"We're moving towards Enceladus's ocean being habitable, but we're not making any claims at this point about it being inhabited", lead author Hunter Waite, with the Southwest Research Institute in San Antonio, Texas, said in an interview.
Cassini has detected hydrogen molecules in vapour plumes emanating from cracks in the surface of Enceladus, a small ocean moon coated in a thick layer of ice, the USA space agency said.
"These results demonstrate the interconnected nature of NASA's science missions that are getting us closer to answering whether we are indeed alone or not". The other two necessary ingredients are liquid water and the right chemical ingredients, primarily; carbon, hydrogen, oxygen, nitrogen, phosphorus and sulphur. The other two, phospor and sulfur, have yet to be discovered, but scientists are confident that the elements are there, since Enceladus is believed to have a core similar to that of meteorites that have those two in abundance.
The Juno spacecraft is in orbit around Jupiter, but the mission has been designed in such a way that Juno does not go anywhere near Europa, to avoid contaminating the icy moon in case it had life. A possible plume of material has also been spotted erupting from the surface of Europa past year, in the same place that one was spotted by Hubble in 2014.
WASHINGTON-NASA has announced that there may be proof of life outside of earth. From these observations scientists have determined that almost 98 percent of the gas in the plume is water, about 1 percent is hydrogen and the rest is a mixture of other molecules, including carbon dioxide, methane and ammonia.
Cassini's INMS was devised to sample the upper atmosphere of Saturn's moon Titan. At a press conference last week, scientists at the Jet Propulsion Laboratory (JPL) reviewed some of Cassini's key findings to date, including the plumes from Enceladus, a small moon that has a liquid ocean under an icy crust.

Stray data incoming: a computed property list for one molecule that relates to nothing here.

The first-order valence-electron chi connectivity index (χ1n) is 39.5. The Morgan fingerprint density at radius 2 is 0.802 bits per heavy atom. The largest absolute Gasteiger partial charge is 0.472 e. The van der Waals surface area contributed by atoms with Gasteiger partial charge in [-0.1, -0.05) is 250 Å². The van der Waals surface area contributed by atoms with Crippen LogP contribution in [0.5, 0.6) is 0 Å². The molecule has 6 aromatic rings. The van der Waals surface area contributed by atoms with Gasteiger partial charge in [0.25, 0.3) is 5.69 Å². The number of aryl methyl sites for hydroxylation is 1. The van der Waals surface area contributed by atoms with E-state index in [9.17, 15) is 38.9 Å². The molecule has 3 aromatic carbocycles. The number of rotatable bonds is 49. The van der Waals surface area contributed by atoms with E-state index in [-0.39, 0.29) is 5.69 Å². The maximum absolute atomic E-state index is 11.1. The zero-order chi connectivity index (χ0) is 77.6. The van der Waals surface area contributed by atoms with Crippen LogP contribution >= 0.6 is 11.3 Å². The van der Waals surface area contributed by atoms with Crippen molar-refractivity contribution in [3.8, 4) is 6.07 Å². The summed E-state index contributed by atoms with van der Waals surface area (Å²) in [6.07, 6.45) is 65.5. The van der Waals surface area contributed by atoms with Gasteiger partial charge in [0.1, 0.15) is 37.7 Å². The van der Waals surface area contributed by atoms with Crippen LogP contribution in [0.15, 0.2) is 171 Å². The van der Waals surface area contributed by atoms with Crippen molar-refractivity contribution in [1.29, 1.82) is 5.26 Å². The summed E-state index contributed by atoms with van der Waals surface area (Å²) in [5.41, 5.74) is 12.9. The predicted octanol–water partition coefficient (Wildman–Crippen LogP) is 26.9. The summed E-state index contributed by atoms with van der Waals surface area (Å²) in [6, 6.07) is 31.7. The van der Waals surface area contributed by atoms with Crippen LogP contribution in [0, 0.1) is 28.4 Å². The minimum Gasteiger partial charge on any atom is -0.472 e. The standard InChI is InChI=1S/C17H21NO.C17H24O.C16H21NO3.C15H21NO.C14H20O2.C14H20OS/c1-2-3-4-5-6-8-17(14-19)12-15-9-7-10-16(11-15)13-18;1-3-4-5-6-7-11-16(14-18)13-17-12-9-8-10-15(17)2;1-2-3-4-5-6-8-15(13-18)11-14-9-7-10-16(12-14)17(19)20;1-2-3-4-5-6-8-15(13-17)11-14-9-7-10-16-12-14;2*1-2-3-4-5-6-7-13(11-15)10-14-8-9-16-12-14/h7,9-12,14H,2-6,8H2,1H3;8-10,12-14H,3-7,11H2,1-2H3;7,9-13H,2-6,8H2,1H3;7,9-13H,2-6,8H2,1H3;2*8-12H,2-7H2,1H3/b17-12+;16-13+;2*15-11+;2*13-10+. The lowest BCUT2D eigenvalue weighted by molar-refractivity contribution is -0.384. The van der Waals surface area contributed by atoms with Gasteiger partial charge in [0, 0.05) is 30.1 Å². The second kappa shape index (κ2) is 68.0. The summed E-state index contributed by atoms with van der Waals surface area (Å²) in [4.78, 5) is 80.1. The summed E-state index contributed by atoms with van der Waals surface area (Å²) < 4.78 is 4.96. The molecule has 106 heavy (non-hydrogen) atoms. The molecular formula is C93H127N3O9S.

"Most of us would be excited with any life", said Mary Voytek, an astrobiology senior scientist for NASA. But deep in the ocean, some microbes derive energy from a totally difference source: a chemical process between warm water and rock that produces molecular hydrogen. That's what the plumes are about on Europa as well. The plume's reach was apparently 62 miles (100 kilometers) above Europa's surface. Researchers speculate that, as with Enceladus, this could be evidence of water erupting from the moon's interior. "Between there and what may exist on Europa and in subsurface water on Mars, the more we keep looking, the more tantalizing it becomes - that there may be life and there may be life in multiple locations". "We want to protect those moons from any bacteria that may be carried on the spacecraft from the Earth, so it's still a pristine environment".
In the final stages of its 13-year-long exploration, Cassini continued its voyage to discover that there is a salty, global ocean under Enceladus' icy crust. In 2014, data from the earth-orbiting Hubble Space Telescope suggested that it also may have plumes. Both plumes, photographed in UV light by Hubble, were seen in silhouette as the moon passed in front of Jupiter.
The possibility of an ocean under Europa's crust, never mind plumes, was unknown when Galileo was built, so it was not created to look for them. Close-up measurements will have to wait until the 2020s when NASA plans to launch missions whose entire objective is investigating Europa.
Astronomers are reluctant to say anything conclusive about the observations of Europa's plume, but Sparks said it "at least makes it an interesting place to look" for more surprises. The much larger Europa, if it has life too, is a better prospect.